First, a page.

brucoe

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About brucoe

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  • Location Cowgirl, Texas
  1. A sobering look at Duterte's slaughter in the Phillipines

    Excellent article, but a side bar question is what program is that site using for that site. I see some of the Javascript, but is that whole thing designed in Javascript? Just the way you scroll down and it populates all of the pictures and movies without having to click anything is really smooth. Not something I expect from the New York Times.
  2. It's been a few decades since I've been to a major marine park, and the last time was the one that used to be (or could still be) in the San Francisco Bay Area (believe it was in the San Jose area, although it's been some time). All I remember was how lame the show was. It was similar to something you'd see for little kids, but not as entertaining, and the jokes that were part of the show were so awful. The only interesting part of the show was some little kid who was constantly talking to us, slightly amusing my girlfriend at the time who eventually got annoyed with him and tried to find his parents so he'd stop hanging out with us.
  3. You know, I personally think Carson is an awful choice, but at the same time I'm left with the thought that Trump is extremely limited in the talent pool he can choose from because people either don't like him/trust him, are on the other side of the aisle, are political flunkies who are otherwise completely worthless, or don't see the incentive in becoming involved in government themselves.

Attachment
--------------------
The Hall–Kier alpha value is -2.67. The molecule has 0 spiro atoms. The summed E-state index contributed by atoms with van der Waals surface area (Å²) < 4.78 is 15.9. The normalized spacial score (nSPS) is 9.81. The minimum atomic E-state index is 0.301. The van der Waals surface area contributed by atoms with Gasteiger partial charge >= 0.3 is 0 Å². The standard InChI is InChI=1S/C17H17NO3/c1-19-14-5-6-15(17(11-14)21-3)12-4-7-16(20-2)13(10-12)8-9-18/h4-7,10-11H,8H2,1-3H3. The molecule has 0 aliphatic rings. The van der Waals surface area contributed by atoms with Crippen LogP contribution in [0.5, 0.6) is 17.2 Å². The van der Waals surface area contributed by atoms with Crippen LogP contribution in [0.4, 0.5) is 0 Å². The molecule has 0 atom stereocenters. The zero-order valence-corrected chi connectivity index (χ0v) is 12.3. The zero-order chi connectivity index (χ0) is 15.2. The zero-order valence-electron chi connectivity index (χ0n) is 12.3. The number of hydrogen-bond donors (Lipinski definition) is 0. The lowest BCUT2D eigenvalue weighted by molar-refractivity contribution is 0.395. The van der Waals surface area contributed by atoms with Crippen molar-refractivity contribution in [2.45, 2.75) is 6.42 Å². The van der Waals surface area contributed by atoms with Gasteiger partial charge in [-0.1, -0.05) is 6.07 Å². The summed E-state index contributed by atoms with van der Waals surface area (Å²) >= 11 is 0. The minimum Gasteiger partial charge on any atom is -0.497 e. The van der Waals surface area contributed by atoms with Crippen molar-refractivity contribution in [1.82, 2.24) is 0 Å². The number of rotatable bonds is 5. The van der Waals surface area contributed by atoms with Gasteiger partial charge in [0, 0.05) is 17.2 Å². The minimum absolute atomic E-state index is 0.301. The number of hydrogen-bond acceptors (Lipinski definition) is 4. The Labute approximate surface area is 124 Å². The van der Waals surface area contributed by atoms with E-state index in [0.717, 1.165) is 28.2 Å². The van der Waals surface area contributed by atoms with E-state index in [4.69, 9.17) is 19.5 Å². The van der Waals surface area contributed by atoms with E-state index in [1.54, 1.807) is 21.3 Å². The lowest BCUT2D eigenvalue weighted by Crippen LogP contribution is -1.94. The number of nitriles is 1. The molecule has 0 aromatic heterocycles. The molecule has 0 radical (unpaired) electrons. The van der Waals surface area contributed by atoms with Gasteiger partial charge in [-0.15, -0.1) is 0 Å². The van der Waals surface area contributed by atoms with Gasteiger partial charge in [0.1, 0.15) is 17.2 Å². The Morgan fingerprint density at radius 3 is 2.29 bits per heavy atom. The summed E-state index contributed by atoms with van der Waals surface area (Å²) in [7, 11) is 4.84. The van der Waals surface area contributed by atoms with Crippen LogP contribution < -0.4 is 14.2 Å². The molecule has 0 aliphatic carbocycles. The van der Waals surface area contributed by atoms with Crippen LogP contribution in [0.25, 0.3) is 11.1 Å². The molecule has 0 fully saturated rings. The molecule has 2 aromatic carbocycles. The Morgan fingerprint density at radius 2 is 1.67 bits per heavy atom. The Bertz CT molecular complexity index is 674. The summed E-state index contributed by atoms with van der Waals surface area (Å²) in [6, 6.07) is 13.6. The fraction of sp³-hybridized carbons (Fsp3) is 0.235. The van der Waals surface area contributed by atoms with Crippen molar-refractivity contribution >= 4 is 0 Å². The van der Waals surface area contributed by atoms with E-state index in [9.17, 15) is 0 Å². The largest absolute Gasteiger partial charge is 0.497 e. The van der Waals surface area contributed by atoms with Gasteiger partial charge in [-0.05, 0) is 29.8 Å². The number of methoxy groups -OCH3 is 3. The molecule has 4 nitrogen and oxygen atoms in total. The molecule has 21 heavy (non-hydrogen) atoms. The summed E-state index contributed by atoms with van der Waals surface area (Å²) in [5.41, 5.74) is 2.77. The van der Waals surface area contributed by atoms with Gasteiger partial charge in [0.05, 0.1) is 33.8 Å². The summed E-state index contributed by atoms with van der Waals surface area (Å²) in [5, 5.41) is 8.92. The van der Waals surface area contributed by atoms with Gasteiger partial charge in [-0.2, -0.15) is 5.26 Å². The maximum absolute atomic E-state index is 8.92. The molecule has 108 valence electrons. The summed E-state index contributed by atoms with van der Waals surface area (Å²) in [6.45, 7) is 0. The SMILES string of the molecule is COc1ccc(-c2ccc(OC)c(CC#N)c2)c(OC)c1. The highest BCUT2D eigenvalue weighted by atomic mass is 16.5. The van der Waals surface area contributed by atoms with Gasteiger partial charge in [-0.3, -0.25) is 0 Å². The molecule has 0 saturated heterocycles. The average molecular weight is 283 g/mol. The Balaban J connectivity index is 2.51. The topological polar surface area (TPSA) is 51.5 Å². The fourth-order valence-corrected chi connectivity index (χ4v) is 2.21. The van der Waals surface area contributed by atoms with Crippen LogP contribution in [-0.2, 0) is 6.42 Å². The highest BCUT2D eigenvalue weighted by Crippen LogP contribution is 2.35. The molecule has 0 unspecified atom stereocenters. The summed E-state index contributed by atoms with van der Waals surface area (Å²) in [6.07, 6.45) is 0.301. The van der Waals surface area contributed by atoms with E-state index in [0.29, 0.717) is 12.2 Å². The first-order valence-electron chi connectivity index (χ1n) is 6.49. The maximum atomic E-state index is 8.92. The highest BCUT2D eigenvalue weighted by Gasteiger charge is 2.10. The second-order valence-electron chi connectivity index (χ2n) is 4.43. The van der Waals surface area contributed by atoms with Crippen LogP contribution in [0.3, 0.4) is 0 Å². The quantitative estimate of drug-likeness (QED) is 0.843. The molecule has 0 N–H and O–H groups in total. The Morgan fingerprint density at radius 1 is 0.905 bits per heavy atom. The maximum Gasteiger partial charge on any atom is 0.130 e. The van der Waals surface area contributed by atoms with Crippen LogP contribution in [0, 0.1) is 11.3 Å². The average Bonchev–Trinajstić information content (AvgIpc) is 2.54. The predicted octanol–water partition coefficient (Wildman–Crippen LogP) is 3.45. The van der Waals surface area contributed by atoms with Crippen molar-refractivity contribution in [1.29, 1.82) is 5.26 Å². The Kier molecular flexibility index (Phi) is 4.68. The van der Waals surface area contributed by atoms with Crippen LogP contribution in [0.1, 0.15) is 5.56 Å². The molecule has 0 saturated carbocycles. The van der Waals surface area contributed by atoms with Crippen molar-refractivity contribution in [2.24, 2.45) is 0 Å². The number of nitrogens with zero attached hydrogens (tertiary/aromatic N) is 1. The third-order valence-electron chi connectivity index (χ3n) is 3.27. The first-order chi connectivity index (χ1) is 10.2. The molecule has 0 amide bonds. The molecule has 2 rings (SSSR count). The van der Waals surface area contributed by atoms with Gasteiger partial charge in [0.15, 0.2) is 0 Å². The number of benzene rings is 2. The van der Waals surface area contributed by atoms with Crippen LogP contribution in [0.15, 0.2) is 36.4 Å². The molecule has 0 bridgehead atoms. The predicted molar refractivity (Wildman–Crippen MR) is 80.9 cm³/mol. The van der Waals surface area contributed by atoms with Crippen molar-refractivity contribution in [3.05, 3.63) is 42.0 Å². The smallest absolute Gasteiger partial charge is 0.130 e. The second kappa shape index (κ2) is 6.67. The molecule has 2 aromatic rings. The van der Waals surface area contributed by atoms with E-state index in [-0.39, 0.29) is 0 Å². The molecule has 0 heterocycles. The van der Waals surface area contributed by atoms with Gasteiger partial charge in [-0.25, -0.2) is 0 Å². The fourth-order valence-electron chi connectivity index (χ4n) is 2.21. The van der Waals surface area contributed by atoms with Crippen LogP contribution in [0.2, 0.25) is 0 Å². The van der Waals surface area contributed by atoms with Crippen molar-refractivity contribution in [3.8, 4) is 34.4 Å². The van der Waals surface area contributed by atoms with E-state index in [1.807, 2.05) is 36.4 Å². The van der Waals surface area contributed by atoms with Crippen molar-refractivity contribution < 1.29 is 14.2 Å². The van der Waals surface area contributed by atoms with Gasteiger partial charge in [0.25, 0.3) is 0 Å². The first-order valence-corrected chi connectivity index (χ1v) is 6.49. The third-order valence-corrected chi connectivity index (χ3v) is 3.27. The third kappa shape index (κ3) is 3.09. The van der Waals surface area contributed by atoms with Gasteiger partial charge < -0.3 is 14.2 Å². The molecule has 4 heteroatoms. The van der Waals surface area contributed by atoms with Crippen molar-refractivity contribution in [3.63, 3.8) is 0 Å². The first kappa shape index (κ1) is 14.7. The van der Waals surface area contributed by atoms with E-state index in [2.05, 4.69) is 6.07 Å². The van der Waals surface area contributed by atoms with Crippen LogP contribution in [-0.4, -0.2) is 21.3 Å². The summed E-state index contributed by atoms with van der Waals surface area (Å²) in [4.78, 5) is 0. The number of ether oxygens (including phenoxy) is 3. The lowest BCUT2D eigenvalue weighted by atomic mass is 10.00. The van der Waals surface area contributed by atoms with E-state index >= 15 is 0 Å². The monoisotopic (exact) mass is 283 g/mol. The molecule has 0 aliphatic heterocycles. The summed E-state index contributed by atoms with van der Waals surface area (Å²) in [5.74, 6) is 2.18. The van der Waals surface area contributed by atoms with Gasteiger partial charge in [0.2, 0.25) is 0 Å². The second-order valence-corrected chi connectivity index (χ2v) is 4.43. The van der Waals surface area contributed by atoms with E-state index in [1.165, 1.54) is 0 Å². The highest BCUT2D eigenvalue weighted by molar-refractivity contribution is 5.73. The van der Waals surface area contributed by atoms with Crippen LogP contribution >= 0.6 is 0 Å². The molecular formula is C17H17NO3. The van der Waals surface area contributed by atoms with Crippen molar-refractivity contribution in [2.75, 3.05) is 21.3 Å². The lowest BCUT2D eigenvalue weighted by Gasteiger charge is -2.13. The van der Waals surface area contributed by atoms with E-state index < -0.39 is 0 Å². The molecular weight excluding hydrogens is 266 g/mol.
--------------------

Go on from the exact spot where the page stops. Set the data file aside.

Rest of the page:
4. Far too few people will be satisfied that somehow justice was served because it made it to a grand jury. Most people don't even understand the concept of a grand jury. All they really care about was whether or not someone is going to jail. And that doesn't seem to be happening, so I wouldn't expect a lot of rest from the angered population.
  5. Dakota Access Pipeline STOPPED, to be RE-ROUTED

    I attribute the win to this one guy I know on Facebook who posted about the pipeline twice and declared "this ain't right!" He's been posting nonstop since the decision how he was so instrumental in coming out against it.   He's completely my social warrior hero now.
  6. Strange as it seems to be saying so, I have been thinking the Fallout scenario to be even more likely these days than ever before. I don't mean the after the bomb scenario of Fallout but the political environment in the world before they dropped the bomb in the 1950s scenario of Fallout. Russia was completely out of the picture (or just not a key player), but it was basically the US versus China before all hell broke loose. Even in the last few games, there was no indication of what has been going on with Russia (or even what's happening in Europe).
  7. Are the big publishers too.... greedy?

    Part of the problem for some gaming companies is that they once put out a great game and then get into the mindset that they can churn out game after game with the same IP title, but with none of the magic that made the first game worthwhile of the magic. Firaxis has done a great job with Xcom, but not so sure I'd say the same thing about Civilization, as they seem to be fitting the mold of churning out a game with a great property name but not making the next game as magical (sorry, but every Civilization after II has really been a let down to me, even if some of those later games were somewhat enjoyable). EA basically prints their money by doing this sort of thing, almost so that the second they go about taking over another company, I expect one last great game and then nothing but drivel. If EA ever buys Bethesda, all of my life worth living for will finally be at an end.   But to me, the bigger problem is game companies releasing games that have a AAA price but B quality gaming, like No Man's Sky.